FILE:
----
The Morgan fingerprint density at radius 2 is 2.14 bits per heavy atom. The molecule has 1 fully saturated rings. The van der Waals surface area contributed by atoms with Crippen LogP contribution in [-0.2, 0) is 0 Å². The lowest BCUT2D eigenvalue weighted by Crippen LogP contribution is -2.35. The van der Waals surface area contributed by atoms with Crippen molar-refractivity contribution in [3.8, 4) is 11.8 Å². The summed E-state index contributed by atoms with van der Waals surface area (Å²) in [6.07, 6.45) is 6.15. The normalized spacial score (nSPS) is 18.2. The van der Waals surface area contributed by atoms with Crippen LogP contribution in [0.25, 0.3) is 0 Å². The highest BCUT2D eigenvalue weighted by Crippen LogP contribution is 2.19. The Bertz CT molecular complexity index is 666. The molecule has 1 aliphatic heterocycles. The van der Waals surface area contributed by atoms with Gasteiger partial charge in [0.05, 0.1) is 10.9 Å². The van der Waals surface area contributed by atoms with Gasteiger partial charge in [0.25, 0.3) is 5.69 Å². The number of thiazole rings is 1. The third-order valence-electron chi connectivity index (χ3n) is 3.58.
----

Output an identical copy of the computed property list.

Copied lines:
The Morgan fingerprint density at radius 2 is 2.14 bits per heavy atom. The molecule has 1 fully saturated rings. The van der Waals surface area contributed by atoms with Crippen LogP contribution in [-0.2, 0) is 0 Å². The lowest BCUT2D eigenvalue weighted by Crippen LogP contribution is -2.35. The van der Waals surface area contributed by atoms with Crippen molar-refractivity contribution in [3.8, 4) is 11.8 Å². The summed E-state index contributed by atoms with van der Waals surface area (Å²) in [6.07, 6.45) is 6.15. The normalized spacial score (nSPS) is 18.2. The van der Waals surface area contributed by atoms with Crippen LogP contribution in [0.25, 0.3) is 0 Å². The highest BCUT2D eigenvalue weighted by Crippen LogP contribution is 2.19. The Bertz CT molecular complexity index is 666. The molecule has 1 aliphatic heterocycles. The van der Waals surface area contributed by atoms with Gasteiger partial charge in [0.05, 0.1) is 10.9 Å². The van der Waals surface area contributed by atoms with Gasteiger partial charge in [0.25, 0.3) is 5.69 Å². The number of thiazole rings is 1. The third-order valence-electron chi connectivity index (χ3n) is 3.58.